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The jubilee event have underlined broad support for the queen in Britain, where she is riding high in opinion polls and is seen as a symbol of service, stability and national unity.
The displays of pomp and pageantry also gave a lift to many at a time of economic austerity and spending cuts, and boosted confidence ahead of the summer Olympic Games.
BBC, via Twitter
British tabloid newspaper The Sun marked the wet festivities with this headline on Monday.
Support for the royal family is not universal however, with views ranging from indifference - around two million Britons traveled abroad to benefit from the extra days off - to outright opposition.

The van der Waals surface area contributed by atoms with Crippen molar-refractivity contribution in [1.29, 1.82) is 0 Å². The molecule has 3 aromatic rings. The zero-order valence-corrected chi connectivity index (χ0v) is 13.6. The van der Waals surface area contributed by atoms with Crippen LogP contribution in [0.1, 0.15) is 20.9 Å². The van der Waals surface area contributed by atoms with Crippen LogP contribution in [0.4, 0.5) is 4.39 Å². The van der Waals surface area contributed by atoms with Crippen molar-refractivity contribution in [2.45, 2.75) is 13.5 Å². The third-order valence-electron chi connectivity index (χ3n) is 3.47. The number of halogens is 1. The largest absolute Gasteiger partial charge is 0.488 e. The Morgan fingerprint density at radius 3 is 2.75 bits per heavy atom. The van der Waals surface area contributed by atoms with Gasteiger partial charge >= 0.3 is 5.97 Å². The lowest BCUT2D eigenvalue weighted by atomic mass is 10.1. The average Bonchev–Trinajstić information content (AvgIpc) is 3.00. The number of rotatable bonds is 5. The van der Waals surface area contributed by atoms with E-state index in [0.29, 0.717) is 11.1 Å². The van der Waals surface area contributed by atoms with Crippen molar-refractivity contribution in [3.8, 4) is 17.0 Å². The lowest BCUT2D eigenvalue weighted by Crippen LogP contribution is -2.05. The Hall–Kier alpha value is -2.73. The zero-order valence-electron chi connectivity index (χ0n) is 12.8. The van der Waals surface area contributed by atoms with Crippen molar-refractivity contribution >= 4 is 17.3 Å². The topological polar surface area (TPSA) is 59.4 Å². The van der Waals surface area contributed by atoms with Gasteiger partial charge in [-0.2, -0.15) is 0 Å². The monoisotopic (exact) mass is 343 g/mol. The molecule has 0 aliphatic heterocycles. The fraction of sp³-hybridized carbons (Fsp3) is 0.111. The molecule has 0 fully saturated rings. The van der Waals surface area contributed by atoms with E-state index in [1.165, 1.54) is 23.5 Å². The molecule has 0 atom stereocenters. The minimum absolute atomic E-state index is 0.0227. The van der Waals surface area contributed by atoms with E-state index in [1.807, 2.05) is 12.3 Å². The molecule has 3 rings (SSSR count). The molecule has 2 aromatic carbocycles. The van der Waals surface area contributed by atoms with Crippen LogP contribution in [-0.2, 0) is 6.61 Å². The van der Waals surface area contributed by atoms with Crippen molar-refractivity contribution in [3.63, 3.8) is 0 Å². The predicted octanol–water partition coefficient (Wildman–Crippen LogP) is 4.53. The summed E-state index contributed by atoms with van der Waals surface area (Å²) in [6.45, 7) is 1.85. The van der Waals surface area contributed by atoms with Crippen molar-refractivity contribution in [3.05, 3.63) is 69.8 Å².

Queen's critics face uphill battle during jubilee
"Her achievement is just staying alive, doing little and saying less," Graham Smith, head of campaign group Republic, told Reuters on Sunday.
Queen Elizabeth II is celebrating 60 years on the throne. Watch archival footage from her childhood and ascension to the throne to the present day.
His group estimates that the royal family, which officially sets taxpayers back between 30 and 40 million pounds a year, in fact costs closer to 200 million pounds when security and travel are included.
There might be four days of celebrations in Great Britain for the Queen's Diamond Jubilee, but some Londoners still have to work. NBC's Duncan Golestani finds a quick way to join in the fun.
Queen Elizabeth is only the second monarch to mark 60 years on the throne, after her great-great-grandmother Queen Victoria reached the milestone in 1897. She is also on course to become the longest-serving British sovereign in 2015.
NBC News, msnbc.com's Alastair Jamieson, The Associated Press and Reuters contributed to this report.